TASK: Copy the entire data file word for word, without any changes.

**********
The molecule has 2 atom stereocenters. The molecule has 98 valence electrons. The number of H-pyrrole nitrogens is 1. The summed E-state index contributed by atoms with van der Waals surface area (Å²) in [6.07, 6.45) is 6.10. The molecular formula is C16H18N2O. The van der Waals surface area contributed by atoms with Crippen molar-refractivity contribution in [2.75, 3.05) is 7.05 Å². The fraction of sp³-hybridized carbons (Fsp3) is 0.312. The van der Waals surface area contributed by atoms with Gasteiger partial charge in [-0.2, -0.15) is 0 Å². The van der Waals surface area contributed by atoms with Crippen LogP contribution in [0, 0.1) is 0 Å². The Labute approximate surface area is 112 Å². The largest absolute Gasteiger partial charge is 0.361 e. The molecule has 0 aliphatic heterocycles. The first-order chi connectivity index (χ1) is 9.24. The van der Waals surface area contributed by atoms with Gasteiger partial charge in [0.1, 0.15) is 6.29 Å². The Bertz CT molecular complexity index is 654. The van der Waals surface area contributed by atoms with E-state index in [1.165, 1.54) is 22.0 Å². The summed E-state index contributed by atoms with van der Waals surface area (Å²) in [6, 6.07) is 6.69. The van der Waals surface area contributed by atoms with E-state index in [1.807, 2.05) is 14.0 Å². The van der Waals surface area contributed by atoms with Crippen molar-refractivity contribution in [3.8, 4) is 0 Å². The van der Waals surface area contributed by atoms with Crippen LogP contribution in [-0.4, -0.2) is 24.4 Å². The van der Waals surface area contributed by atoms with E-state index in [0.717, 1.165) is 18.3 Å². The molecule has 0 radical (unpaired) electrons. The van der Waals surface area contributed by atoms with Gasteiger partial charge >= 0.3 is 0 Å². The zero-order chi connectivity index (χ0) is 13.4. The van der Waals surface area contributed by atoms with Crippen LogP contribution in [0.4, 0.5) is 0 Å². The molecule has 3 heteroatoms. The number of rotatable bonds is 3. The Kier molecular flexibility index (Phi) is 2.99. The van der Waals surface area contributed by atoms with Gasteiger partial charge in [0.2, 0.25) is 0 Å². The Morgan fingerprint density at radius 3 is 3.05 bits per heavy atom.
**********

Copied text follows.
The molecule has 2 atom stereocenters. The molecule has 98 valence electrons. The number of H-pyrrole nitrogens is 1. The summed E-state index contributed by atoms with van der Waals surface area (Å²) in [6.07, 6.45) is 6.10. The molecular formula is C16H18N2O. The van der Waals surface area contributed by atoms with Crippen molar-refractivity contribution in [2.75, 3.05) is 7.05 Å². The fraction of sp³-hybridized carbons (Fsp3) is 0.312. The van der Waals surface area contributed by atoms with Gasteiger partial charge in [-0.2, -0.15) is 0 Å². The van der Waals surface area contributed by atoms with Crippen LogP contribution in [0, 0.1) is 0 Å². The Labute approximate surface area is 112 Å². The largest absolute Gasteiger partial charge is 0.361 e. The molecule has 0 aliphatic heterocycles. The first-order chi connectivity index (χ1) is 9.24. The van der Waals surface area contributed by atoms with Gasteiger partial charge in [0.1, 0.15) is 6.29 Å². The Bertz CT molecular complexity index is 654. The van der Waals surface area contributed by atoms with E-state index in [1.165, 1.54) is 22.0 Å². The summed E-state index contributed by atoms with van der Waals surface area (Å²) in [6, 6.07) is 6.69. The van der Waals surface area contributed by atoms with E-state index in [1.807, 2.05) is 14.0 Å². The van der Waals surface area contributed by atoms with Crippen molar-refractivity contribution in [3.8, 4) is 0 Å². The van der Waals surface area contributed by atoms with Crippen LogP contribution in [-0.4, -0.2) is 24.4 Å². The van der Waals surface area contributed by atoms with E-state index in [0.717, 1.165) is 18.3 Å². The molecule has 0 radical (unpaired) electrons. The van der Waals surface area contributed by atoms with Gasteiger partial charge >= 0.3 is 0 Å². The zero-order chi connectivity index (χ0) is 13.4. The van der Waals surface area contributed by atoms with Crippen LogP contribution in [0.4, 0.5) is 0 Å². The molecule has 3 heteroatoms. The number of rotatable bonds is 3. The Kier molecular flexibility index (Phi) is 2.99. The van der Waals surface area contributed by atoms with Gasteiger partial charge in [0.2, 0.25) is 0 Å². The Morgan fingerprint density at radius 3 is 3.05 bits per heavy atom.